• Plastic problem – Over half (53%) of consumers rank the overuse of plastic and other types of packaging as one of their top three environmental concerns. More women than men are concerned about it (58% v 49%), with 45-64 year-olds expressing most concern across all age groups (60%).
  • Buying decisions – 82% of 25-34 year-olds say they sometimes or always check a brand’s commitment towards sustainability, the environment and saving the planet before making a purchase.
  • Taking responsibility – Almost 90% of consumers agree that brands need to take more responsibility for the waste their products create and the impact it has on the environment, with 50% ‘strongly agreeing’. This sentiment is strong across all age groups (>82%) and is highest among the 65+ cohort (92%).
  • Younger generations – Those most concerned with the issue of global warming are 16-24 year-olds, the youngest age group overall, with 65% ranking it as one of their top three concerns; of those, over one-third said it was their number one concern. 
  • Boycotting brands – 76% of consumers said they had boycotted buying certain clothes, had switched brands in the last 12 months or were thinking of doing so because of a brand’s environmental policies.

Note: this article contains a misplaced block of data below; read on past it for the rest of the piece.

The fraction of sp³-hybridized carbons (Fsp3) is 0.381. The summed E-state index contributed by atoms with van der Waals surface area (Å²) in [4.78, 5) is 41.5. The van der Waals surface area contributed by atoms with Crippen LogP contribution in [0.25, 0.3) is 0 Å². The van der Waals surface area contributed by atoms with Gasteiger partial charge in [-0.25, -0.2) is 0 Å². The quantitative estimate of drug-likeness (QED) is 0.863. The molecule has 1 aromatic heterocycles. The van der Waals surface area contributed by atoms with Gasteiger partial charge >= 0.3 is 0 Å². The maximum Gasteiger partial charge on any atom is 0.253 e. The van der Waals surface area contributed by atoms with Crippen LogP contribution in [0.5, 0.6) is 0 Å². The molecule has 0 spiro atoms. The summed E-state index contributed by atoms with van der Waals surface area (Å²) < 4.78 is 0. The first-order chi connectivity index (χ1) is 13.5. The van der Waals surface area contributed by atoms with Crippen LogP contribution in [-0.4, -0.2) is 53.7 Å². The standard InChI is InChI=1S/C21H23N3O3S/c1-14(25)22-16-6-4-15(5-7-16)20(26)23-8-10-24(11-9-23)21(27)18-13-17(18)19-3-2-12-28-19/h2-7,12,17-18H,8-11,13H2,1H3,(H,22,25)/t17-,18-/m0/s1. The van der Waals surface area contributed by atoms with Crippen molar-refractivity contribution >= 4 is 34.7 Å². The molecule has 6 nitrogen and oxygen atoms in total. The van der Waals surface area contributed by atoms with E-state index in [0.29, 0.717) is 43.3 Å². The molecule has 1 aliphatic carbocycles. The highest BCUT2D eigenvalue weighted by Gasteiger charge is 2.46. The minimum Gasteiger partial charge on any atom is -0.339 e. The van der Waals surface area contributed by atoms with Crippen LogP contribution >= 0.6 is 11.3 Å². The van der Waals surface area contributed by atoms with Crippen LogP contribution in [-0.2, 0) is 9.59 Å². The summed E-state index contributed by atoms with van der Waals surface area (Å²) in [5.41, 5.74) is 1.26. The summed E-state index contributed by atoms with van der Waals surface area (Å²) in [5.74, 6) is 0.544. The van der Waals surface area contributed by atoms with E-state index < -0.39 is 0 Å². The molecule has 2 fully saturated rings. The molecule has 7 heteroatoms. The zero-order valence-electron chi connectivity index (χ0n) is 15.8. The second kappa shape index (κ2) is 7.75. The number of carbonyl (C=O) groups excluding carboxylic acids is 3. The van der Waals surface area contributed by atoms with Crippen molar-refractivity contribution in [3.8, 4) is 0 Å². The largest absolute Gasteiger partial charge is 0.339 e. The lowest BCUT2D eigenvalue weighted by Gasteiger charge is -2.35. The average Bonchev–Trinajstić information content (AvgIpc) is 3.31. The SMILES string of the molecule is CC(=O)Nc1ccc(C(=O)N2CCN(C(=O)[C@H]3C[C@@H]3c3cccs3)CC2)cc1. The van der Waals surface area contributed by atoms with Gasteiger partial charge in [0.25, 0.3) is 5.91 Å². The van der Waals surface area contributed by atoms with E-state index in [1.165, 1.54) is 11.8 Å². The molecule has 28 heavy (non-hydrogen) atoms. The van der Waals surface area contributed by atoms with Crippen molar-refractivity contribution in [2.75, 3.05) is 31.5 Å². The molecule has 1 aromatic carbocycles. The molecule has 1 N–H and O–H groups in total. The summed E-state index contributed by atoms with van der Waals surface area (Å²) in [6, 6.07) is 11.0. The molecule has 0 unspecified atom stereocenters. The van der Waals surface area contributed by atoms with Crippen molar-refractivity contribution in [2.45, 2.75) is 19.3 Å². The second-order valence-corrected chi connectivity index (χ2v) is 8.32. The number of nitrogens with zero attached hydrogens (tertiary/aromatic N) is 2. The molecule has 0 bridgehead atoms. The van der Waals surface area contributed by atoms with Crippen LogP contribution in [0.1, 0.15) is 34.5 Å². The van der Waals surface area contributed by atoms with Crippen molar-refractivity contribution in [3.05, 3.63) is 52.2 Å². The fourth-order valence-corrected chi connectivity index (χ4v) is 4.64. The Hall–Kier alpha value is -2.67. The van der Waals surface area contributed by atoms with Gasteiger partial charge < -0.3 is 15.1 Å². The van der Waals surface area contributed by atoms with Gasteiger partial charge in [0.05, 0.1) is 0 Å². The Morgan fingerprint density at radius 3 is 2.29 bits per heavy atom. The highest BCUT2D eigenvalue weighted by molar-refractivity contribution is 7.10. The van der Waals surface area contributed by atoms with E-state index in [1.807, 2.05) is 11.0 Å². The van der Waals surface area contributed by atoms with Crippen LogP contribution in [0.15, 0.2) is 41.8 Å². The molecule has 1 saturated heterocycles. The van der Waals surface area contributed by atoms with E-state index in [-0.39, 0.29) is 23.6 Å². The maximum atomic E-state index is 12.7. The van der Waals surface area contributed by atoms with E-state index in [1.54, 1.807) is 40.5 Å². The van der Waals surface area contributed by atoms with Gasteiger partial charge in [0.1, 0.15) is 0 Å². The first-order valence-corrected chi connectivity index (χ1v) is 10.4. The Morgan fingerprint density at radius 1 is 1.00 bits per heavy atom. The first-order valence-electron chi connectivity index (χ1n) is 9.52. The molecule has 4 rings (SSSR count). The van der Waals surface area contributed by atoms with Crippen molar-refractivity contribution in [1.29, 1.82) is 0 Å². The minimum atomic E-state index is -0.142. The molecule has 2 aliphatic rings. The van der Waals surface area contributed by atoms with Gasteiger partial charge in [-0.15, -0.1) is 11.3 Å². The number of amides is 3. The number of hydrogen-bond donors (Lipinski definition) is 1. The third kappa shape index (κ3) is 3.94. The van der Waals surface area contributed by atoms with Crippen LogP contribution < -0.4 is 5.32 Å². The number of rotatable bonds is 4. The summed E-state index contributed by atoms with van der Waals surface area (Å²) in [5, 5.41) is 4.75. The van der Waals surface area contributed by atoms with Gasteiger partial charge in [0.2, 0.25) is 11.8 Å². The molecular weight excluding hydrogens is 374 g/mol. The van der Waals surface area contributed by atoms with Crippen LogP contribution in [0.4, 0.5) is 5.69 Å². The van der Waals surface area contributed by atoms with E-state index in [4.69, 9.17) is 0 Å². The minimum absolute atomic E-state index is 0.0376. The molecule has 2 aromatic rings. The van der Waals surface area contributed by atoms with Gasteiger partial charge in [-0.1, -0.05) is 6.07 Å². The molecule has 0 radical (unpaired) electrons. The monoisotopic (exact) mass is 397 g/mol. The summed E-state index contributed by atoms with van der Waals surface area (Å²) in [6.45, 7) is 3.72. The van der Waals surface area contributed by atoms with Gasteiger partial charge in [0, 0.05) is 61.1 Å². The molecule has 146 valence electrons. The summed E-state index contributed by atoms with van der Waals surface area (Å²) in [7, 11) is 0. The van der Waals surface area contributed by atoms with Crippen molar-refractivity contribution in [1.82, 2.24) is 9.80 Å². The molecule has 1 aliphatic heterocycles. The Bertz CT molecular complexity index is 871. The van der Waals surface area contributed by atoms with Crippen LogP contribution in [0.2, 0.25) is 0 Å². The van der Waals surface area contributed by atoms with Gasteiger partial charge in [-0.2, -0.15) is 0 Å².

Tackling the changing nature of retail with a well-prepared supply chain

By Ian Stone, CEO, Vuealta 

Debenhams, House of Fraser, Arcadia – these are just a handful of once-reliable High Street retailers and brand groups who now find themselves battling for their place on Britain’s high streets.

With shops closing at a rate of 14 a day, traditional high-street players are now facing unprecedented levels of competition from online and digitally-focused disruptors. But has the High Street really been crippled? Ultimately the answer is no, it’s simply being reinvented.

In fact, it appears that 62% of shoppers still prefer to shop on the high street, but their expectations have changed dramatically, and retailers need to buck their ideas up if they’re to meet them. As such, there has recently been a resurgence of interest in physical stores from industry giants, but in an entirely new and integrated way. 

It’s now more important than ever that retailers entice customers back into stores with refreshed and exciting takes on what the physical store really is – crossing the realms of digital and physical so customers can get the best of both worlds. That’s why, while many brands are already mastering the art of personalisation online, they’re now also using these data-driven insights on consumer behaviour to bring the same levels of customer experience and relevancy to the physical store.